How Ecological Collapse Affects Your Discipline

While writing the headline of this article, questions are storming through my head about the legitimacy of burdening people’s shoulders with even more things to worry about. We are living in trying times, facing unprecedented difficulties, experiencing a mix of fear, uncertainty, despair, even depression. More bad news is the last thing anyone needs. Many of us hope things will soon get back to normal, but let’s face it: they won’t, and we know it. Oh sure, maybe the current vaccines will allow a few more years of relative peace to be squeezed out. But it is now almost common knowledge that another emergency—climate change and the unprecedented level of biosphere degradation happening alongside—is continuing to spiral out of control. At some level, somewhere in the back of our minds, we all understand that this threat will change everything.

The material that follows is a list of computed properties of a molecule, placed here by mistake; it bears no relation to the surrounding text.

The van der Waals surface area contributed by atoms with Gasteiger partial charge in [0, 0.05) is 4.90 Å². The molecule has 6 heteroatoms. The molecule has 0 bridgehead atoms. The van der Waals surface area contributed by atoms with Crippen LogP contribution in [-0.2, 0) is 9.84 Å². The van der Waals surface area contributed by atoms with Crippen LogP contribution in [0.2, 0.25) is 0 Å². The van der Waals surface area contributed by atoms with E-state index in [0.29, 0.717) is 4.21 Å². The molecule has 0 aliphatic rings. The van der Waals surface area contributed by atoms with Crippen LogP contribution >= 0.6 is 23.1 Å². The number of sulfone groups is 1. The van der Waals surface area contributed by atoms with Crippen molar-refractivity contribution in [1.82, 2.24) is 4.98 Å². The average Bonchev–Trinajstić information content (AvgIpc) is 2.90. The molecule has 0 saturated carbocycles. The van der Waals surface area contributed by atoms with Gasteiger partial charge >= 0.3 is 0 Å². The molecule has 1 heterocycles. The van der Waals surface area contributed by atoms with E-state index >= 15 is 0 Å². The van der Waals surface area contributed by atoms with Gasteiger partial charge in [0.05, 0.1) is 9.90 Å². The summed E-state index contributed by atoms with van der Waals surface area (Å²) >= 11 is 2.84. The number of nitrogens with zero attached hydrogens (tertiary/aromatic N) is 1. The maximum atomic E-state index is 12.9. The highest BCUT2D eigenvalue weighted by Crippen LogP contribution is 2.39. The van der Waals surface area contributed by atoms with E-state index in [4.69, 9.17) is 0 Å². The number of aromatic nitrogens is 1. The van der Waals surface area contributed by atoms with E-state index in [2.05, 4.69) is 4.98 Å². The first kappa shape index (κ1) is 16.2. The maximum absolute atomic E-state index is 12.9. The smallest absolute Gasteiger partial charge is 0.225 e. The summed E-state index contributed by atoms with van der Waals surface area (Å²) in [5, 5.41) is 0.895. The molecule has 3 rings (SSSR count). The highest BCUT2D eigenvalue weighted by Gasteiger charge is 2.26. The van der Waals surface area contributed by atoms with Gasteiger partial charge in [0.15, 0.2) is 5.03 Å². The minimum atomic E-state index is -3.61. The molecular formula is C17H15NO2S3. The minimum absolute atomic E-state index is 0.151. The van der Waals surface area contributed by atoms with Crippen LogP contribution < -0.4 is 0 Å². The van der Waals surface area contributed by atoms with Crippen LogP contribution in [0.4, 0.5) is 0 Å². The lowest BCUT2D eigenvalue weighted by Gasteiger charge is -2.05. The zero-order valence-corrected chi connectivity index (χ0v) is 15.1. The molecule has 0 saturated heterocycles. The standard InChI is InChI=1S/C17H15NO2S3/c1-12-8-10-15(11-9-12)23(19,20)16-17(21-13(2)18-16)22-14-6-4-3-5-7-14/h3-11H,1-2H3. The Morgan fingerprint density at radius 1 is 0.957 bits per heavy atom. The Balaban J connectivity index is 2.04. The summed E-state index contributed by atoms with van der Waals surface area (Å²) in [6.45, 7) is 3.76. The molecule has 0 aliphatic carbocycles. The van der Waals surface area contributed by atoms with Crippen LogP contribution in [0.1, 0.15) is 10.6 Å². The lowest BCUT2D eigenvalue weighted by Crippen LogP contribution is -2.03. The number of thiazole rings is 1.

In fact, in this day and age, it would be rather curious to meet a single person who is not concerned or at least aware of the world’s current environmental issues. We all know (even if we deny) that glaciers are melting, sea levels are rising, weather is becoming more extreme, fresh water and forests are disappearing, species are dying out and pollution levels are dangerous. We have known this for years, some of us our entire lives. We are aware that the UN, the EU, and some of the most progressive and ambitious states, now hopefully including the USA, are trying to do something about it. We also know that it may not be enough. You probably have heard about the Green (New) Deal, the green transition of the economy, the goal of carbon neutrality by 2050, and the Paris Agreement. Everybody knows who Greta Thunberg is—a young woman somehow both admired and hated by people around the globe. She, more than anyone else, has brought the world’s attention to the threats to our survival on this planet.